Canadian Labour Reporter

June 19, 2017

Canadian Labour Reporter is the trusted source of information for labour relations professionals. Published weekly, it features news, details on collective agreements and arbitration summaries to help you stay on top of the changing landscape.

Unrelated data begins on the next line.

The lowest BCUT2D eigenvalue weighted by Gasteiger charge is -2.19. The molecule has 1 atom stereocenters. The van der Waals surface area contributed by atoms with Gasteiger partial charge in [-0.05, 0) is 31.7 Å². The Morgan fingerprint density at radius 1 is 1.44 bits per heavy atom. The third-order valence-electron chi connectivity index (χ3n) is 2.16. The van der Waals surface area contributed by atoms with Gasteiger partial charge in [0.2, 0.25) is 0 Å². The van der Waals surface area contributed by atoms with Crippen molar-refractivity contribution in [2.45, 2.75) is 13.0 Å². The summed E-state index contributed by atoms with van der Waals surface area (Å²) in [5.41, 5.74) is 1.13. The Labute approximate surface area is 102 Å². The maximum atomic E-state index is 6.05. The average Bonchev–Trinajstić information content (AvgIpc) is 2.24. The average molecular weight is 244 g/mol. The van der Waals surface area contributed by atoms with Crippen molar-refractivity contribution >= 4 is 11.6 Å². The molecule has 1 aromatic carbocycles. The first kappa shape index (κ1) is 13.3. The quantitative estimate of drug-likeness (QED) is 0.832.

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8 Canadian HR Reporter, a Thomson Reuters business 2017 ARBITRATION AWARDS June 19, 2017 placed it in the fridge to be eaten at her next break. Later, when she attempted to retrieve it, the slice was gone. An investigation of the store security videotapes by Scott Beauchesne, operations manager, showed two employees accessed the fridge between 9 a.m. and noon, when Macneill returned to eat the pie. The other worker grabbed something from the bottom shelf, but Beauchesne testified A.B. grabbed something that looked like a piece of pie from the top shelf, where Macneill said she left her piece. But during the investigation, A.B. claimed he purchased the pie on a previous shift and had left it in there to be consumed the next time he was working, which was Monday. There was a disagreement on which shift the pie was purchased: Beauchesne reviewed videotapes and saw A.B. purchased only french fries on the Sunday shift. A.B. claimed that he might have purchased the pie during his pre- vious shift (which was on a Thurs- day) but he was unclear. He maintained that the pie he ate was his property. But A.B.'s repeated requests to see the tape for Sunday and the tape for Thursday were denied. He reported a threat made by another employee to him on Sun- day, and A.B. said he was flustered and stressed during the following week while the investigation was ongoing. At the time, A.B. felt the super- visor did not take his allegations seriously enough. A.B. said he believed the initial investigation meeting on Dec. 14 was to discuss the threat. After A.B. was let go on Dec. 21, he wrote a letter later that day: "I again apologize for taking the slice of pie and I am willing to pay the cost of the pie to whichever em- ployee it belonged to. I am sorry I did it and would like a second chance." The company cited another case that same month, in which two employees were fired for stealing another's orange juice boxes, which had been purchased and left clearly labelled with his name in a fridge. The union, United Food and Commercial Workers, Local 401, grieved the decision and argued it was excessive. A.B. had been diag- nosed with bipolar disorder and was also battling addiction issues. It asked for $35,000 in damages to be awarded to A.B. and a fur- ther $20,000 to the union. Arbitrator Francis Price up- held the grievance and awarded $15,000 to A.B. for mental dam- ages and $5,000 to the union for breaching the collective agree- ment. A.B. was also reinstated to his job with all lost wages restored and his seniority intact. "A.B.'s requests and (Sobeys' Code of Business Conduct and Ethics) requirement for investiga- tion 'in a manner that respects all of the parties involved' was not met. Beauchesne's refusal or fail- ure to even check the Thursday video as requested and to show the grievor and shop steward did not meet the code of conduct and so breached the collective agree- ment," said Price. "A.B.'s belief — that he had pur- chased the piece of pie on the Sun- day — may have been mistaken and possibly disproved by the vid- eo (though not shown to A.B., nor at the hearing). But with no video available, I do not accept that A.B. was lying, but find it is more prob- able, in all of the circumstances of the Monday meetings, that A.B. was confused as to when he might have purchased the pie and stored it in the fridge." By not reviewing the Thursday tape, the employer "failed to prove on the balance of probabilities that A.B. had that intent and so committed theft," said Price. "This failure of the employer to prove the issue of theft is com- pounded by the employer's fail- ure to provide the security videos from the Monday, Sunday and Thursday in question." Reference: Sobeys Capital and United Food and Commercial Workers, Local 401. Francis Price — arbitrator. Adam Kaukas for the employer. David Williams for the employee. May 29, 2017. Ontario nurses' requests to change leave designation denied THREE REGISTERED nurses who worked at Toronto's Sun- nybrook Hospital requested the employer convert vacation leaves to sick time off after each experi- enced health problems. Sara Lee scheduled a four-week vacation to begin April 28, 2015, but the day before she went to her doctor after experiencing swell- ing in her feet. She was scheduled to take a maternity leave after her vaca- tion. Her doctor recommended Lee stay off her feet for the next four weeks to reduce the swelling, and said she was not fit to work. Tatjana Milenkovic was off work due to shoulder pain from June 25, when a scheduled vaca- tion was to begin Aug. 24. She ultimately remained off work until Sept. 16. Her doctor wrote a note Aug. 5 that said she was unfit for work. Milenkovic had a cruise vacation scheduled, but on the advice of her physician, she stayed home and continued physiotherapy and drug treatment. She returned to the job Sept. 16, working modified duties, and was back at Sunnybrook on a full- time basis on Oct. 12. Rita Neumann had elbow pain on May 6 and the next morning she also had a migraine headache and hand numbness. She remained off work the next few days and saw her doctor, who diagnosed tendonitis and recom- mended she not work until June 1. Neumann returned to work on June 1 and filed a grievance June 15, after a request to convert va- cation days to sick leave was de- nied. The union, Ontario Nurses' Association, argued the nurses all experienced "serious illness" as was specified in the collective agreement and, therefore, vaca- tion time was not being enjoyed and the employees were not able to work in any case. The employer argued that the nurses were not seriously ill and could have pursued modified work, which it said is often of- fered in other circumstances. Arbitrator Jasbir Parmar up- held the grievances for Milenkov- ic and Neumann, but dismissed Lee's case. "I find that even if Lee's condi- tion was an illness, it was not a se- rious one. The swollen feet were only painful when she walked. The only treatment she required was to keep her feet elevated and use ice," said Parmar. "A reason- able person would not consider this a serious illness." With respect to Milenkovic, "her pain was so severe that she was prescribed narcotic medica- tion, and muscle relaxants which made her groggy. She needed help with basic self-care, such as dress- ing and showering," said Parmar. "Milenkovic had been advised by her doctor not to proceed with her planned travel on a cruise during this period but rather con- tinue with her medication and physiotherapy. Milenkovic also indicated she still required assis- tance to dress herself during this period. She also continued to take the narcotic and muscle relaxant medications throughout this pe- riod." Milenkovic's time off from Aug. 24 to Sept. 7 was allowed to be converted to sick leave. But Neumann's case was a bit more complex, according to Par- mar. "There is no evidence upon which it could be concluded that it was the doctor's view Neumann needed to remain off work for the entire period." "Based on the specific circum- stances of Neumann's medical care, opinion and treatment and her activities during this period, I accept that on May 11 her con- dition was serious. However, the evidence is insufficient to con- clude that her condition was still serious by May 19," said Parmar. Neumann's sick leave was or- dered converted but only for May 11, ruled Parmar. Reference: Sunnybrook Health Sciences Centre and Ontario Nurses' Association. Jasbir Parmar — arbitrator. Brian Smeenk for the employer. Sandy Donaldson for the employee. May 29, 2017. < Piece of pie pg. 1